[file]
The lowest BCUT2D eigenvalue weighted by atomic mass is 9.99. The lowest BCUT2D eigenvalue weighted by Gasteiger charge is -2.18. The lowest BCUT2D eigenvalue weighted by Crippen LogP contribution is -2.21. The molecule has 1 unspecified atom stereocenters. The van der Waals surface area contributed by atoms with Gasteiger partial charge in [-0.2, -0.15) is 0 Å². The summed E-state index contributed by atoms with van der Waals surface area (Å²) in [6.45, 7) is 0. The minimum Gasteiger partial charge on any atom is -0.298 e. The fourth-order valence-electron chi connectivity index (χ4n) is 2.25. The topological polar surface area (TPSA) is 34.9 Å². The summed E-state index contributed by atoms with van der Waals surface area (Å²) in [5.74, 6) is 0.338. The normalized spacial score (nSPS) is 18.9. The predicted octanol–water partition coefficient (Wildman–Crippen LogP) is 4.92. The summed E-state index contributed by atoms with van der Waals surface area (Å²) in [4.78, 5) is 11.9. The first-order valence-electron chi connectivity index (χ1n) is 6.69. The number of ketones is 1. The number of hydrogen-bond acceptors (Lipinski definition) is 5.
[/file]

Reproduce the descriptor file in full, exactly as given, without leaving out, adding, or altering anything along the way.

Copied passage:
The lowest BCUT2D eigenvalue weighted by atomic mass is 9.99. The lowest BCUT2D eigenvalue weighted by Gasteiger charge is -2.18. The lowest BCUT2D eigenvalue weighted by Crippen LogP contribution is -2.21. The molecule has 1 unspecified atom stereocenters. The van der Waals surface area contributed by atoms with Gasteiger partial charge in [-0.2, -0.15) is 0 Å². The summed E-state index contributed by atoms with van der Waals surface area (Å²) in [6.45, 7) is 0. The minimum Gasteiger partial charge on any atom is -0.298 e. The fourth-order valence-electron chi connectivity index (χ4n) is 2.25. The topological polar surface area (TPSA) is 34.9 Å². The summed E-state index contributed by atoms with van der Waals surface area (Å²) in [5.74, 6) is 0.338. The normalized spacial score (nSPS) is 18.9. The predicted octanol–water partition coefficient (Wildman–Crippen LogP) is 4.92. The summed E-state index contributed by atoms with van der Waals surface area (Å²) in [4.78, 5) is 11.9. The first-order valence-electron chi connectivity index (χ1n) is 6.69. The number of ketones is 1. The number of hydrogen-bond acceptors (Lipinski definition) is 5.